Elvira Wallis [00:10:35] And so it’s a very good point to raise. My first perspective would be. There is no one size fits all right? Customers are. By and large, all increasingly challenged to adapt to ever changing conditions. Now, mind you which of these conditions is the most prevalent and in which line of business is it the trade wars? Is it managing the global supply chain? Is it skills shortages? Successful customers need to embrace the digital transformation right to discover new ways to solve their business problems and to keep their customers engaged. Because this is also to do with customer experience and customer loyalty. Now, customers might start in different areas. They all centre on their customers. But whether they start with reinventing production to centre on their customers or whether it is connecting various departments in their company to overcome their own segregation of duties in a way that is hindering success. That is something that customers really will vary. In other words, SAP can help make industry 4.0 an everyday reality. Now where customers start, whether it’s with the intelligent asset and managing the overall equipment effectiveness or whether it’s the intelligent product where customers want to understand the business impact of design and engineering changes in products, or whether it’s the intelligent factory where IoT helps enterprises to be agile and deal with varying production volumes and new manufacturing technologies, or whether it is with empowering people so that people can fulfil complex tasks with a fast work-around that is really dependent on the customer need. We need to understand that it’s important to centre on the customers and connect the entire company, but it doesn’t mean you need to start everywhere at the same time with the same urgency. Our clear perspective is customers have a choice where they start and we recommend to start somewhere, where of course there is an immediate need and it can be time boxed because nothing is more convincing than initial positive results and then you can widen the exercise.
Tom Raftery [00:13:02] Okay, very good. What kind of challenges are companies likely to face on a journey like this? I mean, you mentioned, you know, having skilled staff there. Is it is the staffing or is it technology or is it a combination or is it something else entirely and you know, having then identified a couple of the challenges, what would be ways of overcoming them?
Elvira Wallis [00:13:28] It’s a very good question. And there are some interesting studies out there in the market that I enjoyed. One is by McKinsey and that study showed clearly that the success rate of these digital transformation projects are not necessarily tied to the area within which they are started. So, you couldn’t say, oh, let’s start it in production or let’s start around the asset and as it is more successful than production or, vice versa right? What they showed is it is other factors that correlate with success. In other words, the more initiatives a customer ran. So, in other words, if they addressed digital transformation in more lines of business, they were likely to be more successful than if they were just doing what I would call island exercise in one area. So, spreading wide helps clearly with the RoI. The other thing that some of the studies showed is time boxing is key, having a line of business sponsor is key. So, in other words, it doesn’t work if you have just some little IT exercise or if it’s just some innovation centre not connected to the line of business. So, sponsorship, time boxing, clear KPIs as to what do we want to achieve, and which problem do we want to solve. In other words, all that is more successful than what I would call analysis paralysis and looking for the perfect case. Or the what I would call research approach where let’s take some sensors and collect them and produce a dashboard. So, you need to have a clear proof business problem to solve, a business sponsor, time boxing, clear KPIs and ideally more than one initiative. Spreading it and seeing what are the successful front runners and building on those. Those are clearly some of the what I would call non-technology challenges in a way they are common sense that we learned from various studies, but also from working with our customers.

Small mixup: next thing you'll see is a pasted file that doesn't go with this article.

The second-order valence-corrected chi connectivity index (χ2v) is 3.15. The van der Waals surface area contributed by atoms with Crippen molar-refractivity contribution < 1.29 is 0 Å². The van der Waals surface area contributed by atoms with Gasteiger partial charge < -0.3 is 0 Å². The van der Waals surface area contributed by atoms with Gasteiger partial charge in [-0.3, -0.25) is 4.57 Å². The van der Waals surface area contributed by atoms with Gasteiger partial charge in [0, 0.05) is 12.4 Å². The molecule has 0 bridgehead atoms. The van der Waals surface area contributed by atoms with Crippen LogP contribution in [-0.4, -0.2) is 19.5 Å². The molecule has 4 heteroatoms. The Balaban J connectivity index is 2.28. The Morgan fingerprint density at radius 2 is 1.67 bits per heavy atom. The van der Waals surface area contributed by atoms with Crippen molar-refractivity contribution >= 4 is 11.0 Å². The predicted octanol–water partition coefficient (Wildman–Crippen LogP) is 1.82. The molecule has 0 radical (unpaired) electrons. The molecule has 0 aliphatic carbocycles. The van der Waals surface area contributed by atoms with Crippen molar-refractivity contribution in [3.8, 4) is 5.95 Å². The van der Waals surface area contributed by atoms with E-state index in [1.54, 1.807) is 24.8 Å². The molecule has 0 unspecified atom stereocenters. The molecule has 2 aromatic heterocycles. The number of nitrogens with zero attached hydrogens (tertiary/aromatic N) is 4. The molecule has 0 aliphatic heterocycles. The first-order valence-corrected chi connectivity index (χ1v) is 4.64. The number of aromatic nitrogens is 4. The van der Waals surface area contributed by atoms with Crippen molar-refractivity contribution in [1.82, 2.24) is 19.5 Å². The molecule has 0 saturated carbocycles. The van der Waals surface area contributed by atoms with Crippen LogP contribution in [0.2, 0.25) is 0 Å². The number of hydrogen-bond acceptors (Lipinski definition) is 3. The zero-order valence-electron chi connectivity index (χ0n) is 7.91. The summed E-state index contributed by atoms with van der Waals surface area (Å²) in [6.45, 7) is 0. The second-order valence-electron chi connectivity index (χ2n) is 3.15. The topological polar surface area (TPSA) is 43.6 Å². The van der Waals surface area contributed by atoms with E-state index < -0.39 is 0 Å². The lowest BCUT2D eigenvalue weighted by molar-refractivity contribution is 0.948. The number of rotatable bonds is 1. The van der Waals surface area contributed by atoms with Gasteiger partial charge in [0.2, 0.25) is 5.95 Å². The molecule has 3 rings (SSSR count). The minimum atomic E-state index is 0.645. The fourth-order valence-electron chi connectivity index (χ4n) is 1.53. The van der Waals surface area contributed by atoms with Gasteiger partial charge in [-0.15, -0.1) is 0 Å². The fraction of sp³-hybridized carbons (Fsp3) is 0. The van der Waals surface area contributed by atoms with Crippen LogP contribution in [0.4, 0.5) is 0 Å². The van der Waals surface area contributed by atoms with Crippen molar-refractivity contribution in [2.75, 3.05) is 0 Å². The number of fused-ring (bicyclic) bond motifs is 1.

Tom Raftery [00:15:30] OK. OK. Very good. We’re coming up towards the end of the show, now Elvira. Is there any question that I haven’t asked you that you think I should have?
Elvira Wallis [00:15:44] It’s a very good question. I would say when we look at the type of use cases, what kind of typical use cases do we see is one question that I very often get asked and I mentioned before, yes, we have the area of intelligent asset, intelligent product, intelligent factory and empower people. Now, another dimension to look at it would be what type of goals are people pursuing? Is it about new business models? Is it about efficiency? Is it about customer experience? In other words, what type of goal do people look at? And one thing I’d point out is we see increasingly people looking at some product as a service offerings. Now, that doesn’t work for all types of offerings, but that is something that we see a shift to product as a service in the construction, transportation, hospitality, realm and insurance industries. Where we see a shift and I believe we look at new customer experience, in other words, does my digital transformation help me create a better, better customer experience is clearly something that we see where people look at their customers, but also their customers customers. And I would encourage people to take that line of sight to look in addition to the productivity gains and the overall production. Really the focus on the customers and to put that at the forefront and the centre of a digital transformation.
Tom Raftery [00:17:17] Superb. Elvira if people want to know more about Elvira, or IoT, or Industry 4.0, or any and all of the above where would you have me direct them and feel free to give multiple links? I’ll put them into the description of the show notes when I publish this.
Elvira Wallis [00:17:35] Oh definitely join me on Twitter. Join me on LinkedIn. And of course, we have our flabbergastingly great web site SAP.com/IoT. And not to forget, we’re going to run an openSAP IoT course in the near future. And I would really appreciate you joining us in that openSAP course.
Tom Raftery [00:17:56] Fantastic. I’ll have links to all of those in the show notes. OK, that’s been great. Elvira. Thanks a million for joining us on the show today.
Elvira Wallis [00:18:01] Thank you, Tom. It’s always great to be one of your interviewees.